Williams failed to score for the third race in a row in the Canadian Grand Prix and Toro Rosso are now tied with them on points for seventh place in the constructors’ championship.
|Rubens Barrichello||Nico H?â??lkenberg|
|Qualifying time comparison (Q2)||1’16.434 (-0.004)||1’16.438|
|Average race lap||1’22.443 (+0.016)||1’22.426|
Made his increasingly predictable bad start – the car’s anti-stall device kicking in – losing three places from 11th on the grid despite two of the cars in front of him taking themselves out.
That left him battling for position with Jaime Alguersuari. The pair made contact – which was missed by the television cameras – as Barrichello explained:
I passed Alguersuari, but he came across me to cover his line too late as I was already there. He hit me with a big, 2g impact. The damage blocked my front left brake duct and when the temperatures climbed, I lost the pedal and had to let cars by until I could pit.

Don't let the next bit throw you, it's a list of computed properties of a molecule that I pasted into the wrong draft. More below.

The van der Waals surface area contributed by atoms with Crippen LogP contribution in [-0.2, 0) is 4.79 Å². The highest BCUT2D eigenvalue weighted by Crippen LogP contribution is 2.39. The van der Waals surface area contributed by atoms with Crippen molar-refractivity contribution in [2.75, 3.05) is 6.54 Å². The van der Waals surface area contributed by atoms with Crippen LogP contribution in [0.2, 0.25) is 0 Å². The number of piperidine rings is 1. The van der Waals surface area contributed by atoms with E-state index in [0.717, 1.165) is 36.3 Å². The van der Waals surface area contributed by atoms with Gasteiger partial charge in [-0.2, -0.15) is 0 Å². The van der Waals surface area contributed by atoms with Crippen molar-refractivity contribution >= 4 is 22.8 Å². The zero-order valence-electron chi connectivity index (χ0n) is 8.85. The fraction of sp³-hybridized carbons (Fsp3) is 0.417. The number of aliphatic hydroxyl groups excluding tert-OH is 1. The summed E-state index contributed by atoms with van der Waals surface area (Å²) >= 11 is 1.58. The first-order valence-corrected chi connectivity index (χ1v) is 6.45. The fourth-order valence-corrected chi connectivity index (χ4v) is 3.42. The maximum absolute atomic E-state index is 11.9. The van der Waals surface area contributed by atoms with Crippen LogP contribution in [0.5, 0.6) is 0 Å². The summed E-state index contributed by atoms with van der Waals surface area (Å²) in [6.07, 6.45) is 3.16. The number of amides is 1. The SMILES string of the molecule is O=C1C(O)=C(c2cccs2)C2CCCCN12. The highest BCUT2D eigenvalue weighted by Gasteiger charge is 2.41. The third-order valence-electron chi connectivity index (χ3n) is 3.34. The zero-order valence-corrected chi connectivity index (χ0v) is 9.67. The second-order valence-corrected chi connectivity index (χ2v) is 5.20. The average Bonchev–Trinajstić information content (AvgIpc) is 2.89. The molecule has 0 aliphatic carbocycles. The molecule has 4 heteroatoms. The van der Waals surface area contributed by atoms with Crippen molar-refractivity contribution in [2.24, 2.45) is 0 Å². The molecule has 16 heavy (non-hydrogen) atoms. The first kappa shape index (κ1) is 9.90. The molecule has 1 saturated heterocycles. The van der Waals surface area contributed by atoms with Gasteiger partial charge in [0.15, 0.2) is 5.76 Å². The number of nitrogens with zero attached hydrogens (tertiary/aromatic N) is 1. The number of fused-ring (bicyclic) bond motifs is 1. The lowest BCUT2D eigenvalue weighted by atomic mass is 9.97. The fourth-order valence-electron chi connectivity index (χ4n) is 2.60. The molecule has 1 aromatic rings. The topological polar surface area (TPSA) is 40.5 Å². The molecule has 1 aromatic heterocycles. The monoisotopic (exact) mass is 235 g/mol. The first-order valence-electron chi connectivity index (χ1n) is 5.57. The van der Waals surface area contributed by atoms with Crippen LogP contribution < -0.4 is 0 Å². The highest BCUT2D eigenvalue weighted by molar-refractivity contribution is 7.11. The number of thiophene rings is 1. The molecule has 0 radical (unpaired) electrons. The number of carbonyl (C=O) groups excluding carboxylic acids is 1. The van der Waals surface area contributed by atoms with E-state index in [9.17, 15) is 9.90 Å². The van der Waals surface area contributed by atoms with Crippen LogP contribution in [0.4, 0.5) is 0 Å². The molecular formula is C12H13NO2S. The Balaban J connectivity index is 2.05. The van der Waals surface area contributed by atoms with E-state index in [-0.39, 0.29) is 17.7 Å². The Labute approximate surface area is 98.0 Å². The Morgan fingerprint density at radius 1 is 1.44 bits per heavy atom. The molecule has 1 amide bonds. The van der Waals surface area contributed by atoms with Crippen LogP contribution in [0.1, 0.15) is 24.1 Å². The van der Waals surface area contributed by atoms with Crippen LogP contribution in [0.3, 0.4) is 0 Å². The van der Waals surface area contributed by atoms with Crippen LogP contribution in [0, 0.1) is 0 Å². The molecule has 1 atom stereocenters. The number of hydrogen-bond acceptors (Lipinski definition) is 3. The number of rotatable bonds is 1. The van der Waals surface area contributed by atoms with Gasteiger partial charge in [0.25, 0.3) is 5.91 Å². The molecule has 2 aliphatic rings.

Even after the stop, it took three laps for the brake pedal to come back, so the incident really destroyed our race and it is frustrating for the whole team as we certainly had a car capable of a good finish today.
Shadowed Barrichello all weekend on a track he hadn’t seen before, qualifying just four-thousandths of a second slower than his experienced team mate.
Got up to ninth at the start but had to make an early stop on lap six having hit Adrian Sutil’s Force India and broken his front wing.
He made his second stop on lap 24 and was summoned back into the pits soon afterwards having broken the speed limit.
Despite all that he was still running tenth but had to make a late pit stop to use the super-soft tyres. That left him out of the points in 13th at the end of the race.